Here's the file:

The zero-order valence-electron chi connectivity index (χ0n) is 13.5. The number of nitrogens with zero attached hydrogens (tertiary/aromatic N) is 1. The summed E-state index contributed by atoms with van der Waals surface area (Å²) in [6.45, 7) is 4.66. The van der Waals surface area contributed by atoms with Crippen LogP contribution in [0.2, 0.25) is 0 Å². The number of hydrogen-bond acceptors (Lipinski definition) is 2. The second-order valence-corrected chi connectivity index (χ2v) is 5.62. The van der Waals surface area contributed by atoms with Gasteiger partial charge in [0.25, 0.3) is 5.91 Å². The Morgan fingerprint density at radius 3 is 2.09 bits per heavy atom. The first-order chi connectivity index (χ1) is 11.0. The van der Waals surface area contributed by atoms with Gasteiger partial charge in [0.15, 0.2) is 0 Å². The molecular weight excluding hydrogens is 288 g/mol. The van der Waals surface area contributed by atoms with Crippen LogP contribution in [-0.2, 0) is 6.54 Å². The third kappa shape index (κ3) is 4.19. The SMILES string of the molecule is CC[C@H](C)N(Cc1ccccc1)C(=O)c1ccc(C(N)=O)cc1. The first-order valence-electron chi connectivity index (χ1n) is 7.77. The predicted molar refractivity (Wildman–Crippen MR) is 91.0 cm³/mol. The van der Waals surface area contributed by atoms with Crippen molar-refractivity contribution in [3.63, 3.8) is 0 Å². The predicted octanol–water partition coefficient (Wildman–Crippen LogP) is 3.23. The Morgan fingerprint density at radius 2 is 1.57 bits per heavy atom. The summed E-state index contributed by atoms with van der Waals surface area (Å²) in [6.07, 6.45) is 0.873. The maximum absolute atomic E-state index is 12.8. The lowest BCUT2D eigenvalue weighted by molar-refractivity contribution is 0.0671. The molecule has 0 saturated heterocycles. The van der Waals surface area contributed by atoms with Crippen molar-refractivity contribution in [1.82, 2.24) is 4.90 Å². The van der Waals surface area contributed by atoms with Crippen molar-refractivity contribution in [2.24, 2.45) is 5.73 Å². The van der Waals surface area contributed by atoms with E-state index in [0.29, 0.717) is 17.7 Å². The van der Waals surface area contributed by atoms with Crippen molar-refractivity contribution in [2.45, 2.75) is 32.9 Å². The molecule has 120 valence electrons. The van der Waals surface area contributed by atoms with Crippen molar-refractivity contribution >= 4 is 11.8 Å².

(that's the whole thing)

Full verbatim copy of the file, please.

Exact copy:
The zero-order valence-electron chi connectivity index (χ0n) is 13.5. The number of nitrogens with zero attached hydrogens (tertiary/aromatic N) is 1. The summed E-state index contributed by atoms with van der Waals surface area (Å²) in [6.45, 7) is 4.66. The van der Waals surface area contributed by atoms with Crippen LogP contribution in [0.2, 0.25) is 0 Å². The number of hydrogen-bond acceptors (Lipinski definition) is 2. The second-order valence-corrected chi connectivity index (χ2v) is 5.62. The van der Waals surface area contributed by atoms with Gasteiger partial charge in [0.25, 0.3) is 5.91 Å². The Morgan fingerprint density at radius 3 is 2.09 bits per heavy atom. The first-order chi connectivity index (χ1) is 11.0. The van der Waals surface area contributed by atoms with Gasteiger partial charge in [0.15, 0.2) is 0 Å². The molecular weight excluding hydrogens is 288 g/mol. The van der Waals surface area contributed by atoms with Crippen LogP contribution in [-0.2, 0) is 6.54 Å². The third kappa shape index (κ3) is 4.19. The SMILES string of the molecule is CC[C@H](C)N(Cc1ccccc1)C(=O)c1ccc(C(N)=O)cc1. The first-order valence-electron chi connectivity index (χ1n) is 7.77. The predicted molar refractivity (Wildman–Crippen MR) is 91.0 cm³/mol. The van der Waals surface area contributed by atoms with Crippen molar-refractivity contribution in [3.63, 3.8) is 0 Å². The predicted octanol–water partition coefficient (Wildman–Crippen LogP) is 3.23. The Morgan fingerprint density at radius 2 is 1.57 bits per heavy atom. The summed E-state index contributed by atoms with van der Waals surface area (Å²) in [6.07, 6.45) is 0.873. The maximum absolute atomic E-state index is 12.8. The lowest BCUT2D eigenvalue weighted by molar-refractivity contribution is 0.0671. The molecule has 0 saturated heterocycles. The van der Waals surface area contributed by atoms with Crippen molar-refractivity contribution in [1.82, 2.24) is 4.90 Å². The van der Waals surface area contributed by atoms with Crippen molar-refractivity contribution in [2.24, 2.45) is 5.73 Å². The van der Waals surface area contributed by atoms with E-state index in [0.29, 0.717) is 17.7 Å². The van der Waals surface area contributed by atoms with Crippen molar-refractivity contribution in [2.45, 2.75) is 32.9 Å². The molecule has 120 valence electrons. The van der Waals surface area contributed by atoms with Crippen molar-refractivity contribution >= 4 is 11.8 Å².